Search - Pharoah Sanders :: Tauhid

Pharoah Sanders
Genres: Jazz, Pop
  •  Track Listings (3) - Disc #1

Limited Edition Japanese pressing of this album comes housed in a miniature LP sleeve. 2007.


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CD Details

All Artists: Pharoah Sanders
Title: Tauhid
Members Wishing: 6
Total Copies: 0
Label: Grp Records
Release Date: 7/20/1993
Genres: Jazz, Pop
Styles: Avant Garde & Free Jazz, Bebop
Number of Discs: 1
SwapaCD Credits: 1
UPC: 011105012928


Album Description
Limited Edition Japanese pressing of this album comes housed in a miniature LP sleeve. 2007.

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CD Reviews

A different side of Coltrane-era Pharoah
A. Benjamin | Goodwell, OK United States | 11/08/2001
(5 out of 5 stars)

"In late 1966, Pharoah Sanders was still a sideman in Coltrane's final quintet and had made his reputation for his wild and aggressive playing style. This early solo date shows the peaceful, meditative side to Pharoah's music -- a side that he would explore more in-depth after 'Trane's death. The focus of the first track (Upper Egypt & Lower Egypt) is on the rhythm section which provides a haunting soundscape that calls to our deepest ancestral roots as well as the present, and provides a beautiful canvas upon which Pharoah periodically provides some gently lilting flute and piccolo solos -- along with some very melodic sax work. The second piece (Japan) has the feel of an Asian folk melody. The third piece (Aum/Venus/Capricorn Rising) presents more of the fierceness that we Pharoah Sanders fans have grown to know and love, and passages point the way to his later sonic triumphs (e.g., "The Creator Has a Master Plan"). The late guitarist Sonny Sharrock is a treat to hear on this album.Personally I consider any of his work from the late 1960s and early 1970s to be worth checking out. Tauhid is a good starting point to explore this important creative artist during an era where he was arguably at a creative peak. Unlike some of his subsequent albums, this ain't gonna tear the roof off the sucker, but it makes for some wonderful chill-out music for late at night."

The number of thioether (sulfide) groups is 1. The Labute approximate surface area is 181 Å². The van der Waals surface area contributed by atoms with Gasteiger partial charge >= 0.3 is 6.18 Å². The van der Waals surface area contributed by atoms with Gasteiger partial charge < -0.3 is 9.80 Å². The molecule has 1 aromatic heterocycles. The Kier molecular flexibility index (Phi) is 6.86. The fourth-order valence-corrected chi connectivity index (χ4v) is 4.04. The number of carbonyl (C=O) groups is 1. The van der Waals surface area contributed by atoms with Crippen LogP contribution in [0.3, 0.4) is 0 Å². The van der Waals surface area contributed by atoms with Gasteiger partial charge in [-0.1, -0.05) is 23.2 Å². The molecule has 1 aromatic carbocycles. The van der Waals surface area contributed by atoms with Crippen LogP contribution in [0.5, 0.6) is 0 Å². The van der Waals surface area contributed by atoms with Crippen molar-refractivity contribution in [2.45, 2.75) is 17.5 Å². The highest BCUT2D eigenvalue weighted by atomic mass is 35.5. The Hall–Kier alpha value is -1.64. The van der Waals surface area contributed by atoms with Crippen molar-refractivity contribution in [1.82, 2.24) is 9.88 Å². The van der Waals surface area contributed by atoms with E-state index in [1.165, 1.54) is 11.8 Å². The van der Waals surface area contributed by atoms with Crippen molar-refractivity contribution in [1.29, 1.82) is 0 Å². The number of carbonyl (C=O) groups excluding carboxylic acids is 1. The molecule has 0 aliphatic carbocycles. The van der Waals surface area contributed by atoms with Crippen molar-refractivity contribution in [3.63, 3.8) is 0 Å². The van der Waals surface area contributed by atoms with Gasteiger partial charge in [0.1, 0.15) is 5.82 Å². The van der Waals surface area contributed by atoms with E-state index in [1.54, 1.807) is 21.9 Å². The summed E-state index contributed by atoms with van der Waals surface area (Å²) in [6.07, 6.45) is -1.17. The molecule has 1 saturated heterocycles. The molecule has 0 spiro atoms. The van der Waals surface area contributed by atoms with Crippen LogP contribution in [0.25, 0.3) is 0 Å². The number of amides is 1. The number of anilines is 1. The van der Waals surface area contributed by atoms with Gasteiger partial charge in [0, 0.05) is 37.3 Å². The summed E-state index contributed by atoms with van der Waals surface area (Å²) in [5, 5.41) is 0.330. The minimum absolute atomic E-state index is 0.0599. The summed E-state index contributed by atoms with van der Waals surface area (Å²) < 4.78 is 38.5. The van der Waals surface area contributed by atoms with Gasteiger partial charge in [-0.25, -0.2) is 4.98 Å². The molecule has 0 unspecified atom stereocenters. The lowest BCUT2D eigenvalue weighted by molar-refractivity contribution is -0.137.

Very Important Work
Connecticut Rooster | Danbury, CT USA | 02/01/2000
(5 out of 5 stars)

"This album is where I first became familiar with Pharoah's work-besides Coltrane's Ascension. This is important stuff because it is an excellent departure in the spiritualist merge of three different civilizations: Occident, Orient, and African. All are intertwined within the genre of jazz. This is a movement that can be located in the works of other folks who played with Coltrane such as his wife. The music is a powerful statement."
Pharoah's first strong effort.
Michael Stack | North Chelmsford, MA USA | 10/12/2005
(4 out of 5 stars)

"In November of 1966, Pharoah Sanders was at the center of the burgeoning "New Thing"s scene-- blowing tenor next to the godfather of that music, John Coltrane and having just completed his first studio session with trumpeter Don Cherry, Sanders entered the studio for the second time to record an album, this time for Impulse Records. "Tauhid" was the result of that sessions.

Assembling a band of then-unknown guitarist Sonny Sharrock, pianist Dave Burrell, bassist Henry Grimes, drummer Roger Blank and percussionist Nat Bettis, Sanders recorded two lengthy suites (each around 15 minutes) and one brief piece. Both the influence of Coltrane and Cherry can be heard, and while Sanders' vision is not yet fully realized, the path to the future is clear.

"Upper Egypt & Lower Egypt", the suite on the first side, clearly shows the influence of Don Cherry. The first section is a building, bubbling theme, driven by swelling guitar before dropping into an arco bass solo and eventually a piccolo performance (from Sanders) over percussion. This folds into the closing section-- a fantastic, guitar and piano driven riff over which Sanders solos fiercely-- utilizing his overblowing technique to gain the most of his expressiveness before wordlessly singing the theme.

"Japan", a brief interlude, finds Sanders vocalising microtonally over an Eastern-tinged theme. It certainly works nicely enough and has the wisdom to end before it gets irritating.

The closing suite-- three pieces performed in medley, is frantic and explosive-- "Aum" finds Sanders railing away frantically on alto before switching to tenor for the more meditative "Venus", where Sanders growls his theme before the piece moves into a totally free improv with Sanders, Sharrock and Blank all wailing around Burrell's framework. A rather nonlinear pizzicato bass solo moves into the third movement-- "Capricorn Rising"-- a brief theme statement on tenor that finds itself equally meditative.

A final note-- this album seriously needs remastering-- the sound on this release sounds seriously dated. But this flaw aside, this is a fine, if somewhat derivative outing from Sanders."